The lack of a precise definition of “luxury” also has important implications regarding the historical evolution of the luxury business. The high growth experienced by this industry since the 1990s has led numerous social, cultural, and economic historians to carry out historical surveys, mostly based on specific industries and countries—some of them commissioned by the owners of luxury brands. Luxury goods have, of course, always existed, considered as goods destined for a social elite, and some scholars, both in history and in management, have traced the evolutionary path of the consumption of luxury goods from antiquity to the present time (Allérès, 1992; Marseille, 1999; Castarède, 2011). Such works undeniably strengthen the idea of a continuum through centuries, hence supporting current marketing strategies that are built on those used in the past. They are, however, not so useful as marketing tools, but more for understanding the evolution of the dynamics of the luxury business.
One of the major contributions regarding the beginnings of the luxury business is by Maxine Berg on the birth of consumption society in the United Kingdom during the 18th century (Berg, 2007). She emphasized that this was a turning point for the concept of “luxury.” While it used to be associated with wealth, status, and the power of the aristocracy, and criticized for this reason by writers during the 17th and 18th centuries, the meaning of luxury shifted to the consumption of products that were more than merely necessary (Berg & Eger, 2003). Rather than emphasizing the rarity of goods, which characterized most the products imported from Asia to Europe since the time of Marco Polo (such as spices, silk, and porcelain), Berg argues that craftsmanship and quality became distinctive features of luxury in the 18th century (Berg, 2007). The same phenomenon has been demonstrated for the United States (Anderson, 2012) and continental Europe (Sougy, 2013), sometimes from a perspective of cultural history and gender studies (Simonton, Kaartinen, & Montenach, 2015).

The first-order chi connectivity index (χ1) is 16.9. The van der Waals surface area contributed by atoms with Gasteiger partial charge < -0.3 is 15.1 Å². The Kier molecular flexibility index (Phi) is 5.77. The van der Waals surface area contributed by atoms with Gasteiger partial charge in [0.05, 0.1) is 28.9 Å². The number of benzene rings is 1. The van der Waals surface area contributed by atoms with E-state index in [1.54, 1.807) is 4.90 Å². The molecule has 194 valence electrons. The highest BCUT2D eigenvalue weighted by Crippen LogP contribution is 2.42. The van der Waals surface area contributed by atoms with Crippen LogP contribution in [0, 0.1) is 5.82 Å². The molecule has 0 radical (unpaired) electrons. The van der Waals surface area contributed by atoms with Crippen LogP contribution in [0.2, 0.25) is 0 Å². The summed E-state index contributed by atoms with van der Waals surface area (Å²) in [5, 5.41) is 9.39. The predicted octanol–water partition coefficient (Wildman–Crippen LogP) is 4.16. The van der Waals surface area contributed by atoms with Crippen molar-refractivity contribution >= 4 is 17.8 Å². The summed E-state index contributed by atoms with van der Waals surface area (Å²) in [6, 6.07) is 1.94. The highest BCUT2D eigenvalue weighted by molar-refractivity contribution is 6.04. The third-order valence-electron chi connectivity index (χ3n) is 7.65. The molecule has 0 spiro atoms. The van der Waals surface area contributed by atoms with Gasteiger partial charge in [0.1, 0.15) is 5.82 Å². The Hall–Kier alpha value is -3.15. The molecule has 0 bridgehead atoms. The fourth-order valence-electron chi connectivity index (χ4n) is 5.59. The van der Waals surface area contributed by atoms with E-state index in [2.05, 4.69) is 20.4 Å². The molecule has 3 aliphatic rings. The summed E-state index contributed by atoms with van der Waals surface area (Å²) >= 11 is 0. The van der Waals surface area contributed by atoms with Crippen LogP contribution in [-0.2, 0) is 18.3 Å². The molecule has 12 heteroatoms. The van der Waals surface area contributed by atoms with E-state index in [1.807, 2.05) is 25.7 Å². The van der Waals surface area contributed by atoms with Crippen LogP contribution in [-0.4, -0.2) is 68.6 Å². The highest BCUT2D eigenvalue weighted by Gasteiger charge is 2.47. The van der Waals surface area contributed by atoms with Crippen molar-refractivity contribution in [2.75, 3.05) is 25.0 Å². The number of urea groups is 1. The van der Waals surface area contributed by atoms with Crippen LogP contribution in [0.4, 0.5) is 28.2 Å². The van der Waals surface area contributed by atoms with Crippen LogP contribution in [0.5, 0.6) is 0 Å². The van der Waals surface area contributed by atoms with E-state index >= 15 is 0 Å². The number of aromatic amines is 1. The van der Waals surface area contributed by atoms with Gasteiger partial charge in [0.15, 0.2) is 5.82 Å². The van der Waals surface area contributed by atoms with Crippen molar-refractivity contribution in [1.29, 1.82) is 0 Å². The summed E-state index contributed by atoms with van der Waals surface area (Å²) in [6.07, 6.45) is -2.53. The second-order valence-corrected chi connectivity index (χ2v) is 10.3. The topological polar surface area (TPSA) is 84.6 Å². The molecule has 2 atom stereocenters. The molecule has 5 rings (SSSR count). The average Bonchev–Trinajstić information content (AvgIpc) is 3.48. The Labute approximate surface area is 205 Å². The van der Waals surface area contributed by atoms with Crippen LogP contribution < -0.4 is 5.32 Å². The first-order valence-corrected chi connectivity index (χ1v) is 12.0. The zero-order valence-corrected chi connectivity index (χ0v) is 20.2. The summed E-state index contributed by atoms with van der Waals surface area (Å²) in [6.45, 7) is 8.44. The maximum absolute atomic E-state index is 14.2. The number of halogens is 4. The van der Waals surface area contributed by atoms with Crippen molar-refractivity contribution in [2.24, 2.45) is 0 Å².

Economic growth, international trade, and the “industrious revolution”—the growth of a market economy based on household production and consumption (De Vries, 1994)—led to the development of middle classes, and, consequently, to an enlargement of consumption. Studies in economic and social history largely considered luxury goods to be consumer goods that are not necessities. Berg (2007, p. 7) also discussed “new consumer products,” and Verley (2006) introduced the idea of “half-luxury” (“demi-luxe” in French). Berg (2007, p. 21) gave the following explanation about the nature of these new products: “Luxuries, formerly negatively associated with foreign imports and with elite ostentatious display, gave way to consumer goods identified with middling-class domestic interiors and dress. Distinctive British consumer goods connected the middling classes to an economy extolling the virtues of quality, delight, fashion and taste, comfort and convenience, and variety and imitation.” The coexistence of various levels of “luxury” was the outcome of the emerging consumption society, in which consumption had become an expression of social distinction based both on imitation and distinction (Simmel, 1904; Bourdieu, 1979).
While Berg and others emphasized trade with Asia as a major channel for the supply of luxury goods during the 18th century, some scholars focused on the emergence and growth of a craft industry in Europe that responded to the new needs of the middle classes. Verley (2006) argued that the structuration of an international market during the 17th and 18th centuries was first made possible by the trade of luxury goods imported from Asia. Then, in the early 19th century, the industrialization of production led European countries—mostly France but also the United Kingdom to some extent—to establish themselves as the first exporters of luxury goods aimed at a specific market, the United States. In this context, Bergeron (1998) showed that the growing demand for luxury goods at the beginning of the 19th century led to the creation of numerous companies that remain today among the best-known luxury brands, such as Hermes and Louis Vuitton. Woronoff (1994) also analysed the high growth of the manufacturing industry based on small, specialized enterprises in Paris resulting from the rise in demands for luxuries. Furthermore, the link between social class and luxury has been exaggerated. Some authors have even spoken of a democratization of luxury (Daumas & Ferrière le Vayer, 2007; Albert, 2015), resulting from a process of imitation of the upper social classes as described by Bourdieu (1979). For example, Carnevali (2003, 2007, 2011) considered cheap, mass-produced jewellery as “luxury for the masses.” One can, however, argue that such products should be looked at as “fashion products” rather than proper “luxury” (as distinguished in Section 1).